The Active Sun from SDO: 193 Ångstroms
The Solar Dynamics Observatory (SDO) observes the Sun with many different instruments, in many different wavelengths of light. Many of these capabilities are not possible for ground-based observatories - hence the need for a space-based observing platform.
This movie is generated for a wavelength of 193 Ångstroms (19.3 nanometers) which highlights a spectral line emitted by iron atoms that have lost 11 electrons (also known as iron-12 or Fe XII) at temperatures of 1,000,000 K as well as iron atoms that have lost 23 electrons (also known as iron-24 or FeXXIV) at temperatures of 20,000,000K. The former represents a slightly higher region of the corona and the latter represents the much hotter material of a solar flare. This wavelength also makes coronal holes (which appear as dark regions near the solar surface) more visible.
This visualization is one of a set of visualizations (others linked below) covering the same time span of 17 hours over the full wavelength range of the mission. They are setup to play synchronously on a Hyperwall, or can be run individually.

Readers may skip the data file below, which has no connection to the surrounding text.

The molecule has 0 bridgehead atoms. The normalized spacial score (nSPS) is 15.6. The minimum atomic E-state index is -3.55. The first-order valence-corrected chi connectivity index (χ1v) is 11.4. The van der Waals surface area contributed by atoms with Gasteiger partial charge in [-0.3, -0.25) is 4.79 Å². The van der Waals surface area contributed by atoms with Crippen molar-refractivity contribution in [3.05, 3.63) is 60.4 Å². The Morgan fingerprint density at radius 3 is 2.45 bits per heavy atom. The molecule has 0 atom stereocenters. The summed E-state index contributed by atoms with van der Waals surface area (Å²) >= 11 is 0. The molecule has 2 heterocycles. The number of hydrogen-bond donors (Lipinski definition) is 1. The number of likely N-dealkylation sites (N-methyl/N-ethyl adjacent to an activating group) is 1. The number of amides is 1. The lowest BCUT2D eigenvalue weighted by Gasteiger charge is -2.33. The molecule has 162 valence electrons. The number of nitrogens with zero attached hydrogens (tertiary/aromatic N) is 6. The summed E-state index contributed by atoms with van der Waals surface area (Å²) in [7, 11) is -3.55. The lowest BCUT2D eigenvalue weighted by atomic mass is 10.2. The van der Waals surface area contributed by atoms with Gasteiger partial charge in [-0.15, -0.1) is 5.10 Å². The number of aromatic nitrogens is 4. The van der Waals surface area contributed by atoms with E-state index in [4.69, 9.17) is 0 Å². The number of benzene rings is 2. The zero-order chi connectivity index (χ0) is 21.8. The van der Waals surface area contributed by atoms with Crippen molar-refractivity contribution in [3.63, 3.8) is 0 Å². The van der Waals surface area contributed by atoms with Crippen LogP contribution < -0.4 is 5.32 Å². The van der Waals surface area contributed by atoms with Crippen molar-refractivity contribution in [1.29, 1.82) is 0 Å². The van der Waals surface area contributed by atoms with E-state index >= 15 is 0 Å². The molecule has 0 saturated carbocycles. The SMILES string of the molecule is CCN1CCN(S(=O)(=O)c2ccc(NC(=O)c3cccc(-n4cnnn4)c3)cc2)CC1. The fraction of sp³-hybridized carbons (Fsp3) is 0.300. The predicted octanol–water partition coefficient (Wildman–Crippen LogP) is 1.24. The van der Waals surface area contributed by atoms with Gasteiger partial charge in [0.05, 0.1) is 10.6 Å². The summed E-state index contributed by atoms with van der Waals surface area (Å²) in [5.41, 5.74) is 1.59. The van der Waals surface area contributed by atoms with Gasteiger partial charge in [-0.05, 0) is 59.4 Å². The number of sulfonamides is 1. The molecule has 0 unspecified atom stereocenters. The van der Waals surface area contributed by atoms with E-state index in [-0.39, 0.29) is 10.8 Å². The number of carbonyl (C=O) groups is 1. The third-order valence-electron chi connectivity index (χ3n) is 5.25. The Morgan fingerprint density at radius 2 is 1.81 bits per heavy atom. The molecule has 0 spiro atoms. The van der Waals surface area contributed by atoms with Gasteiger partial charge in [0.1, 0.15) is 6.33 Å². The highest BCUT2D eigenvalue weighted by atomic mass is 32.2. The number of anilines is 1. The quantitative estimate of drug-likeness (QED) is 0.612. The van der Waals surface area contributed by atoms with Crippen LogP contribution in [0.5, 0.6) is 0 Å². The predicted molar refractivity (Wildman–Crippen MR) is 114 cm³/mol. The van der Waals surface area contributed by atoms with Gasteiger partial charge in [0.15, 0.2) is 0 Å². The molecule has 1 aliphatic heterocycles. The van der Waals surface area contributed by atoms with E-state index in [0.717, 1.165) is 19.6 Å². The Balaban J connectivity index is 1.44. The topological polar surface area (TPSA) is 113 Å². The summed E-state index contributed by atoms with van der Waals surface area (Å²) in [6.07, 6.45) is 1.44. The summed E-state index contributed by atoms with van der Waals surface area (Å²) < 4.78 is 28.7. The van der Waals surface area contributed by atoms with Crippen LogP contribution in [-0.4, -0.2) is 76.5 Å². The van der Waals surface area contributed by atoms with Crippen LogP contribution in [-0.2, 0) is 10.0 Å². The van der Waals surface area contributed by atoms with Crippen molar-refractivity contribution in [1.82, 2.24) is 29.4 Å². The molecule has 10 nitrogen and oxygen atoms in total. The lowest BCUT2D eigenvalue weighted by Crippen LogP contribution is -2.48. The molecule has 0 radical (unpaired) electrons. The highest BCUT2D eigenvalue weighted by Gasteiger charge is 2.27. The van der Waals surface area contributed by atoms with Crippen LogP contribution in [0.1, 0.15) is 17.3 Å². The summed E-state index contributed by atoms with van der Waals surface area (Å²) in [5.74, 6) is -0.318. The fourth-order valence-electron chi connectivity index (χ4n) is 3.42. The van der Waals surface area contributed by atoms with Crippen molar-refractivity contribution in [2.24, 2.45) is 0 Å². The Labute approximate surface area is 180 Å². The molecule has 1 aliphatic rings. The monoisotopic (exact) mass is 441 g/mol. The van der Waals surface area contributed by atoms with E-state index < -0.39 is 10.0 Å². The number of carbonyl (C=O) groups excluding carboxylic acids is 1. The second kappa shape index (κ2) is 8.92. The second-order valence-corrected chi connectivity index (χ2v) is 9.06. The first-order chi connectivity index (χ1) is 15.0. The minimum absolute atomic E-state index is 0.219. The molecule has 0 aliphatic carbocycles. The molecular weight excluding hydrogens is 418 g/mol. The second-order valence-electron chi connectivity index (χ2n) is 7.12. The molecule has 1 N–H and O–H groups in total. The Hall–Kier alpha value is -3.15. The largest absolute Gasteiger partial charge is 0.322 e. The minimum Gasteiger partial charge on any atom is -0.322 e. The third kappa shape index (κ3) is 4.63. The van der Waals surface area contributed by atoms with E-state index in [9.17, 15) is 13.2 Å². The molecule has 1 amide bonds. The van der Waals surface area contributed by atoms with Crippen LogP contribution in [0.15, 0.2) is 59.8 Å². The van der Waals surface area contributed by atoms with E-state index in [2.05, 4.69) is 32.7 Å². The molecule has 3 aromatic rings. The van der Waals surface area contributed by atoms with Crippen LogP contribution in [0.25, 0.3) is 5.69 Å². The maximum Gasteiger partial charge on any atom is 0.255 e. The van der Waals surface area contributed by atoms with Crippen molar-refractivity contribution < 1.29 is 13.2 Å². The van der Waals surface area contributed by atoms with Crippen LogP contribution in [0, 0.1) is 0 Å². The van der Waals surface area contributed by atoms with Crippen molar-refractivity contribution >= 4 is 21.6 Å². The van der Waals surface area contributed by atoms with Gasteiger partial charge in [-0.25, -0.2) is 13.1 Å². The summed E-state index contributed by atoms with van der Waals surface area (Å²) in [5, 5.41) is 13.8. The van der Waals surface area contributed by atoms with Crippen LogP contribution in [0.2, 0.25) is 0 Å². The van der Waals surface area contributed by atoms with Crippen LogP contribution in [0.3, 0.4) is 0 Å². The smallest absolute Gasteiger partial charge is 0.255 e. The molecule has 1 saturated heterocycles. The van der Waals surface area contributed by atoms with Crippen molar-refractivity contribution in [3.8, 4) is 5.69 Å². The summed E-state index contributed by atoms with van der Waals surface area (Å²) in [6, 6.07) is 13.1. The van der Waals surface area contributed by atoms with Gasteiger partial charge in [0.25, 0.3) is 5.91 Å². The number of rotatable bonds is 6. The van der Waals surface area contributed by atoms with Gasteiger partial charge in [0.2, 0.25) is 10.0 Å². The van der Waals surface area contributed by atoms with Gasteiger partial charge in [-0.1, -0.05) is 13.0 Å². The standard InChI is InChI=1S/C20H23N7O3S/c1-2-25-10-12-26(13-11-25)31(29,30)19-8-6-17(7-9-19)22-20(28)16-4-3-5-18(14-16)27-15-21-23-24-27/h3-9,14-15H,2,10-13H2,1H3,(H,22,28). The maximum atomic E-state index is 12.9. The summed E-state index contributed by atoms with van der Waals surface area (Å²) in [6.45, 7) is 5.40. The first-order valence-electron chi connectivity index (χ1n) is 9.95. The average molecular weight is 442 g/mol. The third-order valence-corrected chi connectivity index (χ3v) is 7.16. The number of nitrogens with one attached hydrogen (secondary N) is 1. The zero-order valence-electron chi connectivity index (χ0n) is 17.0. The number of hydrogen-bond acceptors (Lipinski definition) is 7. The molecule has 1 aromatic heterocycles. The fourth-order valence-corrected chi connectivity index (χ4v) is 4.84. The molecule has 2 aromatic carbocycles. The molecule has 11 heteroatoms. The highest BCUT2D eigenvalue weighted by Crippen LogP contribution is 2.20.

The images are sampled every 36 seconds, ⅓ of the standard time-cadence for SDO. This visualization is useful for illustrating how different solar phenomena, such as sunspots and active regions, look very different in different wavelengths of light. These differences enable scientists to study them more completely, with an eventual goal of improving Space Weather forecasting.
Please give credit for this item to:
NASA/Goddard Space Flight Center Scientific Visualization Studio, the SDO Science Team, and the Virtual Solar Observatory.
MissionsThis visualization is related to the following missions:
SeriesThis visualization can be found in the following series:
Datasets used in this visualization
SDO AIA 193 (193 Filter)ID: 679Collected with AIA JOINT SCIENCE OPERATIONS CENTER 2011-09-25T08:00 - 2011-09-26T01:00
Note: While we identify the data sets used in these visualizations, we do not store any further details, nor the data sets themselves on our site.